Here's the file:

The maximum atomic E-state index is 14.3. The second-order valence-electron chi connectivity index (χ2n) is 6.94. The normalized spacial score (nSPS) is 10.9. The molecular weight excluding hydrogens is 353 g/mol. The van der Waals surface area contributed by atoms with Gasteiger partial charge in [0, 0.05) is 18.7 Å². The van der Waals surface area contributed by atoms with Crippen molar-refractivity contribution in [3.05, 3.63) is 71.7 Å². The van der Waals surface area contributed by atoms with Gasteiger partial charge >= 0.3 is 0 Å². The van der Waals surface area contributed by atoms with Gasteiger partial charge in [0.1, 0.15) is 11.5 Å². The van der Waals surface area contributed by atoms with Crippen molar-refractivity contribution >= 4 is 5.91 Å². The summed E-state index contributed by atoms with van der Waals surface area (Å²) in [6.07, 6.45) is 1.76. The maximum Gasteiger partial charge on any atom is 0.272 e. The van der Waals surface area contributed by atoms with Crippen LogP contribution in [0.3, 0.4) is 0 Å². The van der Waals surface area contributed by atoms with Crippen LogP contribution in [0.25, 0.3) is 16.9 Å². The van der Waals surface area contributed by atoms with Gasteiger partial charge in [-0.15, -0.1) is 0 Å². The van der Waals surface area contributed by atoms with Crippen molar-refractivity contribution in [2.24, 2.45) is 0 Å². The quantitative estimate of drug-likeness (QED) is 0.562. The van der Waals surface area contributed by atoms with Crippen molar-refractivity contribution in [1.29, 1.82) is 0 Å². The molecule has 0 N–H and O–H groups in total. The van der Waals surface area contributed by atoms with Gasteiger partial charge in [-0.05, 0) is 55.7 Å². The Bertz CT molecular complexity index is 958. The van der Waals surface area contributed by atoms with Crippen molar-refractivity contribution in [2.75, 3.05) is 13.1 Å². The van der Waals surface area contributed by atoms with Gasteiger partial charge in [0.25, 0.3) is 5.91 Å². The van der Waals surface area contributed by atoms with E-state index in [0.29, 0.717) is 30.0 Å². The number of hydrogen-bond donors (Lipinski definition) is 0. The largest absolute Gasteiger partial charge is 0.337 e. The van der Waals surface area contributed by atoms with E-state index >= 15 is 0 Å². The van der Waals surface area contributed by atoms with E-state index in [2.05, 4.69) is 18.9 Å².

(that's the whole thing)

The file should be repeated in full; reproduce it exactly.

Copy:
The maximum atomic E-state index is 14.3. The second-order valence-electron chi connectivity index (χ2n) is 6.94. The normalized spacial score (nSPS) is 10.9. The molecular weight excluding hydrogens is 353 g/mol. The van der Waals surface area contributed by atoms with Gasteiger partial charge in [0, 0.05) is 18.7 Å². The van der Waals surface area contributed by atoms with Crippen molar-refractivity contribution in [3.05, 3.63) is 71.7 Å². The van der Waals surface area contributed by atoms with Gasteiger partial charge >= 0.3 is 0 Å². The van der Waals surface area contributed by atoms with Gasteiger partial charge in [0.1, 0.15) is 11.5 Å². The van der Waals surface area contributed by atoms with Crippen molar-refractivity contribution >= 4 is 5.91 Å². The summed E-state index contributed by atoms with van der Waals surface area (Å²) in [6.07, 6.45) is 1.76. The maximum Gasteiger partial charge on any atom is 0.272 e. The van der Waals surface area contributed by atoms with Crippen LogP contribution in [0.3, 0.4) is 0 Å². The van der Waals surface area contributed by atoms with Crippen LogP contribution in [0.25, 0.3) is 16.9 Å². The van der Waals surface area contributed by atoms with Gasteiger partial charge in [-0.15, -0.1) is 0 Å². The van der Waals surface area contributed by atoms with Crippen molar-refractivity contribution in [2.24, 2.45) is 0 Å². The quantitative estimate of drug-likeness (QED) is 0.562. The van der Waals surface area contributed by atoms with Crippen molar-refractivity contribution in [1.29, 1.82) is 0 Å². The molecule has 0 N–H and O–H groups in total. The van der Waals surface area contributed by atoms with Gasteiger partial charge in [-0.05, 0) is 55.7 Å². The Bertz CT molecular complexity index is 958. The van der Waals surface area contributed by atoms with Crippen molar-refractivity contribution in [2.75, 3.05) is 13.1 Å². The van der Waals surface area contributed by atoms with Gasteiger partial charge in [0.25, 0.3) is 5.91 Å². The van der Waals surface area contributed by atoms with E-state index in [0.29, 0.717) is 30.0 Å². The number of hydrogen-bond donors (Lipinski definition) is 0. The largest absolute Gasteiger partial charge is 0.337 e. The van der Waals surface area contributed by atoms with E-state index >= 15 is 0 Å². The van der Waals surface area contributed by atoms with E-state index in [2.05, 4.69) is 18.9 Å².